New Sex Definition?

Kinda misleading title really… :slight_smile:
When new words arrive in any language (eg ‘internet’), how does the word achieve masculinity/femininity in those languages where nouns are ascribed such? In french, is internet masculine or feminine?
(Of course pedants, you can’t tell with this example most of the time)

In French, at least, it depends largely on how the word sounds. One can generally acribe the gender of the word from its sound, i.e. if it ends with an eit is probably feminine… etc. If not, then the Académie Français will deal with it. I would like to call attention to the fact that I got the é and the ç on the first try. Peace.

“C’mon, it’s not even tomorrow yet…” - Rupert

If you need a graphic solution, http:\\Piglet

Well, if the new word is a compound of an old word, i.e., if the French for ‘Internet’ were a compound word having its final portion as the French word for ‘net’, the the new word would have the same gender as the word for ‘net’ had. My pocket French dictionary says ‘net’ is filet (masculine). However, Babelfish gives Internet as the French equivalent of the English ‘Internet’, which is, after all, a proper noun coined in English. I don’t know whether this result is because Babelfish knows the French for ‘Internet’ or whether it simply has no equivalent and so simply puts out what it got in. If the French actually use the term Internet, La Académie is probably most unhappy about it, but it’s probably more or less given up on worrying about such things by now. The French don’t dig the 'Net much anyhow. (I can understand that, from the standpoint of having to type all those silly extra letters to say anything. :wink: )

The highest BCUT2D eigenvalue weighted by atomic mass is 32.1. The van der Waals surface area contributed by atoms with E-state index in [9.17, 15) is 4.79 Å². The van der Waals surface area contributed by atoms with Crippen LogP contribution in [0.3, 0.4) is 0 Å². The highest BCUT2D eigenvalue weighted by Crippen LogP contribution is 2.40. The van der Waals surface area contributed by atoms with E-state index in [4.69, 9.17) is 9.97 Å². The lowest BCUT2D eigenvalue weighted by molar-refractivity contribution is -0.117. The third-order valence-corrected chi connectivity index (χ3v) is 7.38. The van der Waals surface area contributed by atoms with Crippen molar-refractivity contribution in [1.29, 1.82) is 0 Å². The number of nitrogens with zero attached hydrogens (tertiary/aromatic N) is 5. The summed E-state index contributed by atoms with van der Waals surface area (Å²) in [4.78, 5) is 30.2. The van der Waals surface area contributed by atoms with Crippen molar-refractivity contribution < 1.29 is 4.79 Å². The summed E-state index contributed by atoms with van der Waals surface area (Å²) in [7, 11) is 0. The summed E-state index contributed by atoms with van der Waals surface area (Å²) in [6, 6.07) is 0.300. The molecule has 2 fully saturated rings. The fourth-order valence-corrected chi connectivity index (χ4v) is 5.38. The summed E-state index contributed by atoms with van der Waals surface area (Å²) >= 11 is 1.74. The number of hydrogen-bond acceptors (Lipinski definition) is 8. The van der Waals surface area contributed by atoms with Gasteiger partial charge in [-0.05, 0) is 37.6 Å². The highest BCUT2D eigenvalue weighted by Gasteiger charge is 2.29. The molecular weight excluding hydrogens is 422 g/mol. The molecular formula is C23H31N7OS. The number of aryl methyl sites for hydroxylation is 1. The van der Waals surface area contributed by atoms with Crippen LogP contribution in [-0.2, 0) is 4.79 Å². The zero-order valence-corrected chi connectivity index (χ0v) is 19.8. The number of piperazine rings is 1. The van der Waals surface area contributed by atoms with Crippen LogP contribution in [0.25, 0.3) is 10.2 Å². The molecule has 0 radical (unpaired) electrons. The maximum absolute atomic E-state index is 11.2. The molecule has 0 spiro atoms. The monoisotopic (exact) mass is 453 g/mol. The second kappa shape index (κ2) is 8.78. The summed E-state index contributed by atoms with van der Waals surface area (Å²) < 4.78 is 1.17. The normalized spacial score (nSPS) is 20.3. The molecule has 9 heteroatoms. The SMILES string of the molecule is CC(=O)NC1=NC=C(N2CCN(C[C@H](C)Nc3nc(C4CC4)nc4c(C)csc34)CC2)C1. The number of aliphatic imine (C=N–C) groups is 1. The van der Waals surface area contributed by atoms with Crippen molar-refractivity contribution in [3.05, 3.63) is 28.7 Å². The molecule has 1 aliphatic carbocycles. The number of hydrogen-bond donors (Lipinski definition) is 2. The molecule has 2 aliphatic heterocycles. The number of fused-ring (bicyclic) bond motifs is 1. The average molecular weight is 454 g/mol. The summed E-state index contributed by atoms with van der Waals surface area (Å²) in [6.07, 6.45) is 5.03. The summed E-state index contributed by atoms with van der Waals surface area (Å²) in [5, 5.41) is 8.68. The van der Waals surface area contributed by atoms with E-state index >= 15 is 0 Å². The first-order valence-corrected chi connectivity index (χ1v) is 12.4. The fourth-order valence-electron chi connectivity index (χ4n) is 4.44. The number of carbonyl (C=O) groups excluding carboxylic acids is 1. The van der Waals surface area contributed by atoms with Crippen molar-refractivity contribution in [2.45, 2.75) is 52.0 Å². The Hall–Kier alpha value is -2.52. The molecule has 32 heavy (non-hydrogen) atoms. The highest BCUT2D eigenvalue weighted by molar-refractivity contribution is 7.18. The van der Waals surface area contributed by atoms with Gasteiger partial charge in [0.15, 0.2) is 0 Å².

If ‘Internet’ had come from a language in which the ‘net’ part had had a gender, the French equivalent would probably have taken up the gender of that part in that language. If the new word referred to something in a category that had traditionally been associated with a certain gender in French, French probably would’ve carried over that gender to the new term.

I know, in Spanish, words of Greek origin ending in ‘-ema’ (I don’t know the gender in Greek of this ending.) are all regarded as masculine, even though words ending in ‘-a’ are otherwise almost all regarded as feminine. I also believe most nouns in Spanish that are taken from languages where these words have no gender, such as English, are given the masculine gender where nothing else influences the choice.

Ray (All androids take the neuter. :wink: )

BTW, the comment at the end of my last post is a response to your ‘Now that I have your attention, . . .’ approach to a title for this thread.


Might I draw your attention to: MoosieGirl, who does French Translation for a living.


The Legend Of PigeonMan - By Popular Demand! Enjoy, enjoy!

I did notice in the news a few weeks ago that there’s some debate about the gender of the new EC unit of currency, the Euro. Anybody up to speed on that?

For people use the word ‘sex’ & for words, use ‘gender.’

The genderization of american sign language is based on the shape of the female or male body & there specific social purpose.

Handy, for impact, use ‘Sex’, for information, use ‘Gender’.

But you flubbed the gender. C’est l’Académie française.

Dee da dee da dee dee do do / Dee ba ditty doh / Deedle dooby doo ba dee um bee ooby / Be doodle oodle doodle dee doh

<joshing>You swine! This topic title is false advertising! I’ll sue!</joshing> :smiley: :stuck_out_tongue: :smiley: :stuck_out_tongue:

With magic, you can turn a frog into a prince. With science, you can turn a frog into a Ph.D, and you still have the frog you started with.


Dang!! I always do that. I debated over the gender of the academie, but no matter what word it is, I always get it wrong.
Ah well.

As for the Euro… it’s not really ALL that important, as the article is usually shortened (i.e. l’Euro) although it does matter for acording adjectives and whatnot.

“C’mon, it’s not even tomorrow yet…” - Rupert

If you need a graphic solution, http:\\Piglet